Submitted to: European Geophysical Society Meeting
Publication Type: Abstract only
Publication Acceptance Date: 1/13/2004
Publication Date: 4/26/2004
Citation: Guber, A.K., Pachepsky, Y.A., Shelton, D.R., Shein, E.V., Polyanskaya, L.M., Devin, B.A. 2004. Faciliatated manure-borne bacteria transport in soil columns. [CD-ROM]. European Geophysical Society Meeting, April 26-30, 2004, Nice, France. paper EGU04-A-0542. Interpretive Summary:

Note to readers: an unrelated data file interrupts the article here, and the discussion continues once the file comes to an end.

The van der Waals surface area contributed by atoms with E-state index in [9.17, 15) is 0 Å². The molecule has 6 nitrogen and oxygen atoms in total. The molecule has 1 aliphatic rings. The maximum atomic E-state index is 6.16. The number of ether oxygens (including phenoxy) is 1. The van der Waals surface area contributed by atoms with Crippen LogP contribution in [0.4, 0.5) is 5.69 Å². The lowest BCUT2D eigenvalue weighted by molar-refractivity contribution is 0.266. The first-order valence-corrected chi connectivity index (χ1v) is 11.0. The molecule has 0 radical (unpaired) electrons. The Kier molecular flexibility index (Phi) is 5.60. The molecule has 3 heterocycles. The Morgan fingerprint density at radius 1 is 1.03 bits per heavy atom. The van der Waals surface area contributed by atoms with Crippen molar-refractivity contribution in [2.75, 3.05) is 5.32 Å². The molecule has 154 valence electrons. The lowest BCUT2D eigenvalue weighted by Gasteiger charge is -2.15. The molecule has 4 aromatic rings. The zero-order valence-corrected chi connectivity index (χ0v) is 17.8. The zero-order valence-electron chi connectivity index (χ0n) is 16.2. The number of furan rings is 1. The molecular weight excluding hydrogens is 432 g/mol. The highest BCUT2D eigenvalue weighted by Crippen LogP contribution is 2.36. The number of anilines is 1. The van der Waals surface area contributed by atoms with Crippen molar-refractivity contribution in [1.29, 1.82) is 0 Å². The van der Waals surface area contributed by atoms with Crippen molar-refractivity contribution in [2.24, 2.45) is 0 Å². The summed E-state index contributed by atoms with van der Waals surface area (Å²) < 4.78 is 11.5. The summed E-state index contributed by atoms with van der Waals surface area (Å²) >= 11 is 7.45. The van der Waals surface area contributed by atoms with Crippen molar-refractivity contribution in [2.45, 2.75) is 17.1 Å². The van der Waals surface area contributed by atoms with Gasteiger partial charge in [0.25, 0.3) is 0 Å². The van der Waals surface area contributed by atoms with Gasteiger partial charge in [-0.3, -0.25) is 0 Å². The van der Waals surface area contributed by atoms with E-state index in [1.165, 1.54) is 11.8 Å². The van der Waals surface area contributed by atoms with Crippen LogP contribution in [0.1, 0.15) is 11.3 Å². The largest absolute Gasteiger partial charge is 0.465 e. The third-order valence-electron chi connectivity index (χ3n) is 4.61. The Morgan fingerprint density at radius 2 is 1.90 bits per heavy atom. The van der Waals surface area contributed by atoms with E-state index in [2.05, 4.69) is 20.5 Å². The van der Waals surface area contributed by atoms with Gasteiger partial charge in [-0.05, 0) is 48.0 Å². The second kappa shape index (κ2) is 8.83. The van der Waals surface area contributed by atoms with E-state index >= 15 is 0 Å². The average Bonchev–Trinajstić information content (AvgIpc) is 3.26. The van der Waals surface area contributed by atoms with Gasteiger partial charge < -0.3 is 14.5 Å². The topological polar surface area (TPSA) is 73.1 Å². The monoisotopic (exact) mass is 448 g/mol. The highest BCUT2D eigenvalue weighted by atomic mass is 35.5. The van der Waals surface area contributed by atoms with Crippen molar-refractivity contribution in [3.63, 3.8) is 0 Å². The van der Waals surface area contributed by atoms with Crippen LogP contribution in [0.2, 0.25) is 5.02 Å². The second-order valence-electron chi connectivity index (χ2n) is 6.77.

Technical Abstract: The average velocity of the E. Coli transport in groundwater was shown to be up to ten times larger than water velocity. One of possible causes for that was association of bacteria with colloids. This may have relevance to the transport of manure-borne bacteria in soils since they are released along with colloidal manure particles. We monitored and simulated effluent for chloride, turbidity, and E. Coli contents in experiments with undisturbed soil columns. One-pore volume pulses of bovine manure solution spiked with E. Coli were passed through columns. Vertical distributions of bacteria in columns after the experiments were determined. Chloride breakthrough curve was smooth whereas E. Coli concentration and turbidity in effluent oscillated substantially. Solutions of the convective-dispersive equation had to be fitted to the cumulative breakthrough curves to obtain transport parameter estimates. Bacteria transport patterns were dependent on flow velocity. Maximum bacteria concentrations were observed earlier than maximum chloride concentration. Effluent chloride concentrations decreased faster than those of E. Coli. The effluent turbidity stabilized at low levels soon after concentrations reached peak. Bacteria content in soil varied within three orders of magnitude and in total was less than 10% of the applied amount. A relatively large fraction of manure-borne E. coli was able to pass through saturated soil columns. There was similarity in manure particulates and E. Coli breakthrough. A small fraction of pore space was available for E. Coli and manure particulate transport. The presence of manure seemed to be the major factor responsible for enhanced E. coli breakthrough.